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Viva the King

Elvis Presley was a 42-year-old shadow of the svelte ‘50s rockabilly icon when he took the stage of the Augusta Civic Center on the night of May 24, 1977. But a capacity crowd of 7,100 mostly-female fans drove up the temperature as the King of Rock ’n Roll, still in fine voice and able to work an audience, tore through a 22-song set list that included “Jailhouse Rock,” “Don’t Be Cruel,” and “My Way.”

Three months later, on Aug. 16, Elvis would succumb to a heart attack in his Graceland mansion. Charting the next leg of his national tour, he had already sold out two more Maine shows, on Aug. 17 and 18, at the Cumberland County Civic Center.

Stunned by the news, a gaggle of fans, many clutching $12 tickets from the canceled Portland performances, gathered outside the arena, and inside for an evening tribute show. Tom Parker, Elvis’ longtime manager, already in Maine, along with the star’s glittery wardrobe, was said to have aged years after taking the tragic phone call in his hotel room.

The Augusta show, The King’s only Maine appearance, was reviewed over and over in the minds of those lucky enough to have attended. But 40 years later, it is often eclipsed by Elvis’ ghostly Portland no-shows, despite eBay auctions featuring 5/24/77 Augusta tickets, CDs, snapshots, and grainy 17-minute, 40-second 8mm YouTube concert highlights footage.

“People started lining up at the Augusta Civic Center two days before tickets went on sale,” recalled former executive director Lionel Dubay. “I stayed at the center all night [in the rain] and would occasionally go out and walk the lines. I would tell folks that there was a maximum of six tickets per person and all of the tickets had been racked with the best seats being sold in order. …”

Dubay said that Augusta took the Elvis show when a contact person at the newly-opened Cumberland County Civic Center didn’t call the promoter back, that he dealt over the phone directly with Parker, and that Augusta had a two-show option, but that the promoter feared a loss of future business if Elvis’ second performance didn’t sell quickly.

“We got notice that Elvis was arriving at the center [an hour late] and we brought him into the building from the back,” continued Dubay, now assistant vice president of the University of Florida’s Business Service Division. “He was already dressed for the show. I was standing by the stage when the house lights went down and they announced the singer as he went up on stage. It seemed that 7,000 Kodak Instamatic cameras with the little square flash cubes on top went off at once. I got goose bumps.”

Inside the arena, Chris Palmer of the Bangor Daily News and Paul Betit of the Kennebec Journal sat with note pads in hand, ready to review The King in pre-website, hard-copy newspaper reviews.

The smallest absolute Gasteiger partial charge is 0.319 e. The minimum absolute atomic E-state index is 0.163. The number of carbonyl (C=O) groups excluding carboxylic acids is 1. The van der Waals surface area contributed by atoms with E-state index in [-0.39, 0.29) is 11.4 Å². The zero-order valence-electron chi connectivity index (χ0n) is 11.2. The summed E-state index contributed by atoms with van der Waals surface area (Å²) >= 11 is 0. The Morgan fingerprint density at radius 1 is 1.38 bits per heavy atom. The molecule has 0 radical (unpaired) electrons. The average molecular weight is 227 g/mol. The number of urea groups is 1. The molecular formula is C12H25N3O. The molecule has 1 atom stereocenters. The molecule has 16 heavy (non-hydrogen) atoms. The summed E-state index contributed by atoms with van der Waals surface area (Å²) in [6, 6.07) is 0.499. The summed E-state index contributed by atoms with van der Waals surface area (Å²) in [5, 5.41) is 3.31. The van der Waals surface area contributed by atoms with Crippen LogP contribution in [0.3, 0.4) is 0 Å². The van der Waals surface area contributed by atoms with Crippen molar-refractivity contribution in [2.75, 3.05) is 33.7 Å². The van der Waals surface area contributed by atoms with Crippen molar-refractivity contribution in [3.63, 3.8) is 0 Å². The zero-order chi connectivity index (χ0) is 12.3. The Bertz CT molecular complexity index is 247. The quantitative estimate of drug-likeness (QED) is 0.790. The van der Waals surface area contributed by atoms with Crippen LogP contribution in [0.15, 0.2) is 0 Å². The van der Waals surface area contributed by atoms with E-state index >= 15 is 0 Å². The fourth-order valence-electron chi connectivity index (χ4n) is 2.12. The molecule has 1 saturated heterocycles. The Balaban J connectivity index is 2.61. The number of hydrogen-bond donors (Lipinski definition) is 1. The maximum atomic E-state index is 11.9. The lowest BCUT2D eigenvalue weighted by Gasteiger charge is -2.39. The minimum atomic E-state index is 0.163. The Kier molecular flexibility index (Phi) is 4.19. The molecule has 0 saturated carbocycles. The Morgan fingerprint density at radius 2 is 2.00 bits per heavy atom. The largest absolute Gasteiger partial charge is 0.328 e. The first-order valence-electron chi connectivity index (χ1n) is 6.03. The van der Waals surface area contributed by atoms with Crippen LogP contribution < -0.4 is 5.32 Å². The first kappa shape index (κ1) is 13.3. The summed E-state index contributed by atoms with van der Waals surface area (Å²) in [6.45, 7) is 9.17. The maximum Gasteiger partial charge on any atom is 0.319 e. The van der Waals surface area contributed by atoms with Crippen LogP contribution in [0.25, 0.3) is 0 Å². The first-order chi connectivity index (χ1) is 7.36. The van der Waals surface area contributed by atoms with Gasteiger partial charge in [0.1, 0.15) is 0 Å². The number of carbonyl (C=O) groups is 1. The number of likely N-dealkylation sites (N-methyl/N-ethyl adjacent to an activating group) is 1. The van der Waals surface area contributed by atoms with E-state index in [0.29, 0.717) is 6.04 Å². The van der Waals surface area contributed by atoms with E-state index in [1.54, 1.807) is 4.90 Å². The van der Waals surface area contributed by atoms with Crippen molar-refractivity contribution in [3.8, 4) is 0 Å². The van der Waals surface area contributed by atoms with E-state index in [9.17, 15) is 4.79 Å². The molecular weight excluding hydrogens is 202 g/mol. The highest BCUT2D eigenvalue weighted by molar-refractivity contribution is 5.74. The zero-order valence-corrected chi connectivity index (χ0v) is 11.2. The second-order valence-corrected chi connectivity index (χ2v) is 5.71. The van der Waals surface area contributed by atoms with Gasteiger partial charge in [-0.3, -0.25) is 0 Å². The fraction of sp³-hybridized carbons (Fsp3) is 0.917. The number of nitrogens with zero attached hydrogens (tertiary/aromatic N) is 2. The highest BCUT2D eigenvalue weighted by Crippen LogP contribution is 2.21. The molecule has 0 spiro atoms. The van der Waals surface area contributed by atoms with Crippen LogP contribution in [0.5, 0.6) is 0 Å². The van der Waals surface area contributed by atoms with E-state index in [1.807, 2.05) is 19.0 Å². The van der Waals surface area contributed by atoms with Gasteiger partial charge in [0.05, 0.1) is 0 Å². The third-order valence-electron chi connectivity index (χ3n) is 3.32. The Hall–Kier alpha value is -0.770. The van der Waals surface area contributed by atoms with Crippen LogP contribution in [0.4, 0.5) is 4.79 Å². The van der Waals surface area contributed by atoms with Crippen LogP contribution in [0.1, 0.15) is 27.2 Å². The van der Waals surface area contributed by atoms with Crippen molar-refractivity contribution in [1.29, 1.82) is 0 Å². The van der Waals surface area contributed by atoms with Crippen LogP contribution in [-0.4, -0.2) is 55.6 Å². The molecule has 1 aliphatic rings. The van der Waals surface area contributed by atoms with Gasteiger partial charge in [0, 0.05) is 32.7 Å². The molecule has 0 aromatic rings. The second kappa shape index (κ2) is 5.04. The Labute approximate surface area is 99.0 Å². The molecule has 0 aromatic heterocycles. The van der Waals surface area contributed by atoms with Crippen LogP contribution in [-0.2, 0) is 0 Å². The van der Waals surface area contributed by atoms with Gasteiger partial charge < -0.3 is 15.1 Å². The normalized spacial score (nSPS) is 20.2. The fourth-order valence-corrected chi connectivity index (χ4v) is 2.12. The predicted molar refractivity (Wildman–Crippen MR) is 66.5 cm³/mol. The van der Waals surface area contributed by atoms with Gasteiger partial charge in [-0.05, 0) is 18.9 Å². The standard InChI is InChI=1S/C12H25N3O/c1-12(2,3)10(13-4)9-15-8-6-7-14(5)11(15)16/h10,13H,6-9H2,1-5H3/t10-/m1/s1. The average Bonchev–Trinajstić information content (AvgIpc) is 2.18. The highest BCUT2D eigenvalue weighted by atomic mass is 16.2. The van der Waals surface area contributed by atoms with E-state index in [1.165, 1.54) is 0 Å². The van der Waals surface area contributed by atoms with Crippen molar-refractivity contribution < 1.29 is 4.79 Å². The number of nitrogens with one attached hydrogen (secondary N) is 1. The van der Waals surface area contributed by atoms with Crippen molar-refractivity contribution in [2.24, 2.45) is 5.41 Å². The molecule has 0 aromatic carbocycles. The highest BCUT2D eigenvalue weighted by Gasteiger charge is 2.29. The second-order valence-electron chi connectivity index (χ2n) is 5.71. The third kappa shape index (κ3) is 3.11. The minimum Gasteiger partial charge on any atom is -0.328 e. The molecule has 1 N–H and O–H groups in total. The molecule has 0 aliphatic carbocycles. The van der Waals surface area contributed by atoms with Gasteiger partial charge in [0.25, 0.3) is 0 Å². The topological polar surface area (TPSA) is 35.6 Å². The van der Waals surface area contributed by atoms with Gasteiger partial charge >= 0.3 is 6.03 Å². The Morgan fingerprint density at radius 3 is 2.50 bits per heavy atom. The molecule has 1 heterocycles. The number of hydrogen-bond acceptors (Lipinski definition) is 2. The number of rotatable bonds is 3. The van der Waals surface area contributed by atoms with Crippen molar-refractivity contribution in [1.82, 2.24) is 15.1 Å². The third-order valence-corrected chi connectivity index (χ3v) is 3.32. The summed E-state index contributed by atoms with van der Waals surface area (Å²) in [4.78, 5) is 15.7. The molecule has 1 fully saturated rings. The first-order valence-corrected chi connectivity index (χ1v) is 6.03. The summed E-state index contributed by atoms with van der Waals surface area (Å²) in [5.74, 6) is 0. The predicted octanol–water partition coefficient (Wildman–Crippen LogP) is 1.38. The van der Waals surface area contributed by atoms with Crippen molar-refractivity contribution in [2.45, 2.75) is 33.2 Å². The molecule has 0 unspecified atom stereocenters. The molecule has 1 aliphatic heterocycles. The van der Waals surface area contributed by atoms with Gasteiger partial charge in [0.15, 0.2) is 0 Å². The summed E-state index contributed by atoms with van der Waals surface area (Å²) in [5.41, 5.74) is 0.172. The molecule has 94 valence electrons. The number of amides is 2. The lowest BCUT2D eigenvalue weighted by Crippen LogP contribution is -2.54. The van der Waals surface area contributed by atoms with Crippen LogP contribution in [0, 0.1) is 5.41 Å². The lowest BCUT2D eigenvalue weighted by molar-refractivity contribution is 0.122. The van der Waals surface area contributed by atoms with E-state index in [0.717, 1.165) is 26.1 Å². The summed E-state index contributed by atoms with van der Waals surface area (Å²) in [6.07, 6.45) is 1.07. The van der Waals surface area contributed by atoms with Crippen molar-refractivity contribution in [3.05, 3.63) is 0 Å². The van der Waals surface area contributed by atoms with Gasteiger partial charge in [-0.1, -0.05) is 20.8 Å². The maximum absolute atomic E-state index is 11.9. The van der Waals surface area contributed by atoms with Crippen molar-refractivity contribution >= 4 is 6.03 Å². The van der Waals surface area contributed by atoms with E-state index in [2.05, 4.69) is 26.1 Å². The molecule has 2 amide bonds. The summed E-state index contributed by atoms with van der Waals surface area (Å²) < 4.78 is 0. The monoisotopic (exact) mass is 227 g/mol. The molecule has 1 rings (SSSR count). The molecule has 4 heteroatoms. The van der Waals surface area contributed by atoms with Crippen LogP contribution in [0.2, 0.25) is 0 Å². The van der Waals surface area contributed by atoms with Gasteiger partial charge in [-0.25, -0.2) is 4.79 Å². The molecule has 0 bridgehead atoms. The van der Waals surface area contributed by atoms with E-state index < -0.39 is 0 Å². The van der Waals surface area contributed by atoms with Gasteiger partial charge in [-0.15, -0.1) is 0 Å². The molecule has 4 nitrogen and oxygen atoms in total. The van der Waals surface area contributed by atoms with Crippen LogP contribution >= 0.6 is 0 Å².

“When the Pelvis took his place before the microphones, …” Palmer wrote, “he worked his larynx (and other more noticeable parts of his million-dollar anatomy) like a pro.”

Palmer noted Elvis’s “skin-tight, white jumpsuit, embellished with gold sequins and a large sunburst on the back, … did little to disguise [his] now-famous paunch.” She also said he seemed incoherent, tipsy, or just “oblivious to the world around him.”

Writing more like a Presley fan, Betit, who today pens military crime novels, commented, “He didn’t have to sing. All he had to do was stand there and move something—a finger, a leg, a shake of the head. … All the elements of what he is were there—gospel, soul, rock, and plenty of excitement.”

Today, Palmer, retired from the BDN and a career in corporate communications, considers herself fortunate to have seen Elvis so soon before his death. But she stands by her critique, roundly panned by some Presley fans, that the audience members, wearing apparel monogrammed with The King’s name, were the show’s best feature.

“I believe that the Beatles, not Elvis, were rock’s true royalty,” she said. “And Elvis was really poured into that suit. If I had been bolder, I would have written it the way I saw it. Sorry fans, but The King was fat.”

In a sense, Presley and his Maine presence never died. There is the old Sheraton Hotel in South Portland where Elvis spent the night, reportedly ordering out for a peanut butter and banana sandwich and autographing the bathroom sink. Plus, a plaque donated by Presley’s friends and fans hangs inside the Augusta Civic Center lobby, a group called True Fans for Elvis has been active here, and impersonators such as Bruce Nye the Elvis Guy have ignited the singer’s spirit.

“I’ve sung at funerals, nursing homes, churches,” said Nye, a retired Bangor banker-turned-showman living in Florida. “One woman said she attended 386 of my shows. But on April 11, I retired my act, after about 3,000 Elvis shows. It’s a lot of work traveling around, keeping the outfit ironed and looking nice.”

Nye said because of all the work involved in capturing Elvis’ magnetism, only about 3,000 full-time impersonators are working in the U.S. Make that 3,001 if you count Elvis’ spirit, which lives on in the hearts and minds of those who saw him perform, heard him on the radio, saw him on TV, and remember the day, 40 years ago, that the music died, if only for a moment, in Memphis and in Maine.

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